Creating a brand from scratch has been an amazing learning curve. In this secret section of the Freedom To Exist website we document our findings, observations and advice on various aspects needed for creating a new brand. This post talks about Social Media.
A necessary evil, and evil is a fairly apt description.
Since we started out Instagram account in October 2015 it has become our most successful social channel. At time of writing, we have 14,000 followers.
It does feel like its very own ecosystem, with an etiquette, language and pulse that sets it apart from any of the other platforms. We have tried various growth hacks, and the learning is that the organic approach is the best for long term results and stability in the follower and likes count. The growth hacks have worked - such as the mass follow, and then unfollow method - but we experienced a big spike in followers, who then dropped off over the coming weeks once we unfollowed them. Growth hacks can also lead to Instagram blocking you. In 2015 you might get blocked for half a day or a day at most, but in 2016 you can be blogged for a week. Im sure if you consistently get blocked this could lead to your account being closed, and in a worst case, you losing your username, which could be a disaster if you have fought hard to unify all your usernames across all your channels (which we did, it felt an important thing to do, when we selected our company name, ensuring the .com combined with all the usernames where available/obtainable was a key aspect when choosing our brand name, there's nothing that gets my OCD on edge more so than seeing an advert for a company who has 5 platforms, and 5 different names, ie @brand_london, @brandlondon, @brand_london_UK, which is something you see surprisingly often. The most common perpetrator for this, is when you see a movie poster).
Good content. Not posting too often. Shareable and not too salesy (when we started we had a lot of "buy now" style posts, but the posts we have had the most likes from are ones from customers who have sent a picture of them wearing our watch) is the key. Nothing groundbreaking,
Im not convinced yet by the Instagram stories. Seems like a way to compete with Snapchat rather than being something the instagram platform needs. It feels un-natural that its not possible to like a story, a big part of the Instagram experience is liking, and not being able to do this feels unnatural. Often I am unintentionally flicking through a users recent stories as my impulse is to like an image or video.
Having experimented with Pinterest, it could be one of the dominant platforms for driving traffic, but I found it to be quite buggy (often if you follow or unfollow in bulk it does not register) and have an amazingly lacking process for generating sponsored posts. Facebook makes it so easy, along the lines of Amazon streamlining to the point where you could buy something without realising it, but with Pinterest you need to export a campaign vie excel, and then feed it back in.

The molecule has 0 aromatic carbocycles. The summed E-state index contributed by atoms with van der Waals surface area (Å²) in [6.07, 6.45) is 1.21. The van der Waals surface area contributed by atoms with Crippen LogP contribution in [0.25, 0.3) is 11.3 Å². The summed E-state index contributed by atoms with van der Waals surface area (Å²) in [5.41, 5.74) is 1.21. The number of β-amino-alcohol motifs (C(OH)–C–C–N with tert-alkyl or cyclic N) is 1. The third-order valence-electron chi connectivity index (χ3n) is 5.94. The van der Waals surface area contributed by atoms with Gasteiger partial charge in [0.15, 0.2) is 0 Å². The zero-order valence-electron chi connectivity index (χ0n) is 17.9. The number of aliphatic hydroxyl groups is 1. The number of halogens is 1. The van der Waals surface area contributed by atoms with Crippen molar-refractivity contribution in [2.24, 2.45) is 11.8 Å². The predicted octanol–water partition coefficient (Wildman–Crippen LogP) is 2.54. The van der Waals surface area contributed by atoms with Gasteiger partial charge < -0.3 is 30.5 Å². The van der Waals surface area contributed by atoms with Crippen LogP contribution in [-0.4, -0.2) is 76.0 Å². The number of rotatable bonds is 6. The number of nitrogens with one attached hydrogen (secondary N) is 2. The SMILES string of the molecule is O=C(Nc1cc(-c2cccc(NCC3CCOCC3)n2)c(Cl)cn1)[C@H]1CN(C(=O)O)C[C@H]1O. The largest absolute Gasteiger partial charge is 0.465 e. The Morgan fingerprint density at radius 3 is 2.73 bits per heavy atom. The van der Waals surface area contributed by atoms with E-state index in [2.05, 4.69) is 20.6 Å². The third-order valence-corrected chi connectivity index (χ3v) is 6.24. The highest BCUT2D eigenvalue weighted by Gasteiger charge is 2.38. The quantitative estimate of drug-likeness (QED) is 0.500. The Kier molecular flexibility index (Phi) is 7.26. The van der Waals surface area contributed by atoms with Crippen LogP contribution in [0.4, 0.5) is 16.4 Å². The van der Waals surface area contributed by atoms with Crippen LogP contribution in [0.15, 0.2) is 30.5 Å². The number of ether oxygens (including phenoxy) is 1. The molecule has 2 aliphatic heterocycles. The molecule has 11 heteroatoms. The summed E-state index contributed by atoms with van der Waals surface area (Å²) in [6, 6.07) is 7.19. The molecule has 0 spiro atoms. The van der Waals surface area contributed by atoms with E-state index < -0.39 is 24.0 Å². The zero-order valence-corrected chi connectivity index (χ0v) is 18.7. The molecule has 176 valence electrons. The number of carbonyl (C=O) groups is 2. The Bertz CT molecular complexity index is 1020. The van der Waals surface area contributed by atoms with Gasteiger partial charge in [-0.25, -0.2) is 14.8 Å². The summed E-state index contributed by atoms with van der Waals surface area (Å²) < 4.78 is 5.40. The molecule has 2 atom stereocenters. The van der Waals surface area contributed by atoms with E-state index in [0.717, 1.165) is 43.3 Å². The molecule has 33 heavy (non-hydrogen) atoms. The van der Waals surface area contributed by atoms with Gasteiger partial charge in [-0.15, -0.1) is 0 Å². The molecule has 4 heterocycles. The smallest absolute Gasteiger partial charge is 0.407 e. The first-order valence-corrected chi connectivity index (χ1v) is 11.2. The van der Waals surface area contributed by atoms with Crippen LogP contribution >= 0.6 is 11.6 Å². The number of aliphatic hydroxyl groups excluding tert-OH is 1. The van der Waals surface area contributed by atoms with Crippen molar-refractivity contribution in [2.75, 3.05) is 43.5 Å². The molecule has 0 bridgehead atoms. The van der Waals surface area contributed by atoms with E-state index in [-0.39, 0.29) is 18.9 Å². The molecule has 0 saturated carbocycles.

Perhaps its geared for agencies and people dedicated to providing social media support, rather than a boostrap who are doing it all in house - it feels a lot more technical then any other platforms approach to sponsored posts - but it proved to be an unwieldy beast to work with.
It did drive sales, and we did obtain a healthy amount of repins and likes, and we will use it over the upcoming Christmas period.
We really struggled to gain any form of traction or noticeable benefit from using Twitter. Out of all the social platforms it does feel like the one that has adapted the least and looks the most dated. Facebook have absorbed or imitated their competition, whereas Twitter has changed very little. The 140 character limit is born out of the SMS limitation (SMS is 160, but Twitter uses 140 to capture the username) and the world has moved on now with iMessage and Whatsapp being closer to email than the old days of text message.
We tried sponsored posts and ran a number of tests, but found more spam and bots than any other social platform. We often get 5+ Retweets, but looking an those behind the social action its regular an account that looks face and is of little social value.
Now we just use IFTTT to automate our Instagram posts, as this allows us to post natively (our instagram images are embedded rather than require the user to click a link) and Twitter is likely to be use a platform we to amplify our other social platforms rather than post unique contact on.
Maybe they will update it, the character restriction is frustrating and would be the first thing they need to update, and would be a quick win.
A social platform we will experiment more with in 2017. My fear before investing too much time into it, is that Google has a history of closing down projects and platforms that do no perform. Its a bold move, and a streamlining approach which defines their success, but with it being a difficult to use, and also a platform that none of us at fte personally use, it does seem likely to become something that closes in the near future.
It is very tempting to pursue due to the obvious ties with SEO and google ranking, but when using it, combined with the fact that I personally (and Im sure you do as well) have 4 x Google accounts which makes it problematic when logging in as it keeps trying to steer you to create new Google plus pages, it feels like a chore rather than something that will benefit our brand. We will see.